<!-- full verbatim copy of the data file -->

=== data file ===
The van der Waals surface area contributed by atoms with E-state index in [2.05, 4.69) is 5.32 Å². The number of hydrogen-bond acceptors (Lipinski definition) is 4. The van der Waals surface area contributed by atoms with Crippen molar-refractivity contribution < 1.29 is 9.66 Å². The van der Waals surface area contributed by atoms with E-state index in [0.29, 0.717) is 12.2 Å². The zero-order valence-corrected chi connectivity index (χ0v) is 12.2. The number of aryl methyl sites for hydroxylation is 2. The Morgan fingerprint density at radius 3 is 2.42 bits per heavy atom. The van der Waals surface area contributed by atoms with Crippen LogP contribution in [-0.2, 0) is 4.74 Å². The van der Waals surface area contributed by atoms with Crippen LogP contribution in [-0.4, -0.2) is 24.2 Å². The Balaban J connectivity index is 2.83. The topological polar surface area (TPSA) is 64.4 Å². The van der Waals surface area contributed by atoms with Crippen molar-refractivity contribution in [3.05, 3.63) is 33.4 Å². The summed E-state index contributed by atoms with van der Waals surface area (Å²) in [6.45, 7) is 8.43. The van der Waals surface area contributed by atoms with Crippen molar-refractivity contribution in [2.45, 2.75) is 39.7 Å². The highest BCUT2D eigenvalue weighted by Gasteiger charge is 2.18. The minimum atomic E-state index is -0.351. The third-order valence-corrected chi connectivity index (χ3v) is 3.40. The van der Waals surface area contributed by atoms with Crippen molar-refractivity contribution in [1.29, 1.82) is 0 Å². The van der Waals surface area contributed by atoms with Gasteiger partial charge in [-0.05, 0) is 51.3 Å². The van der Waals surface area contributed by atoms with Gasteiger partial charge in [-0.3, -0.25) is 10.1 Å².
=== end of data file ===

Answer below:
The van der Waals surface area contributed by atoms with E-state index in [2.05, 4.69) is 5.32 Å². The number of hydrogen-bond acceptors (Lipinski definition) is 4. The van der Waals surface area contributed by atoms with Crippen molar-refractivity contribution < 1.29 is 9.66 Å². The van der Waals surface area contributed by atoms with E-state index in [0.29, 0.717) is 12.2 Å². The zero-order valence-corrected chi connectivity index (χ0v) is 12.2. The number of aryl methyl sites for hydroxylation is 2. The Morgan fingerprint density at radius 3 is 2.42 bits per heavy atom. The van der Waals surface area contributed by atoms with Crippen LogP contribution in [-0.2, 0) is 4.74 Å². The van der Waals surface area contributed by atoms with Crippen LogP contribution in [-0.4, -0.2) is 24.2 Å². The Balaban J connectivity index is 2.83. The topological polar surface area (TPSA) is 64.4 Å². The van der Waals surface area contributed by atoms with Crippen molar-refractivity contribution in [3.05, 3.63) is 33.4 Å². The summed E-state index contributed by atoms with van der Waals surface area (Å²) in [6.45, 7) is 8.43. The van der Waals surface area contributed by atoms with Crippen molar-refractivity contribution in [2.45, 2.75) is 39.7 Å². The highest BCUT2D eigenvalue weighted by Gasteiger charge is 2.18. The minimum atomic E-state index is -0.351. The third-order valence-corrected chi connectivity index (χ3v) is 3.40. The van der Waals surface area contributed by atoms with Crippen molar-refractivity contribution in [1.29, 1.82) is 0 Å². The van der Waals surface area contributed by atoms with Gasteiger partial charge in [-0.05, 0) is 51.3 Å². The van der Waals surface area contributed by atoms with Gasteiger partial charge in [-0.3, -0.25) is 10.1 Å².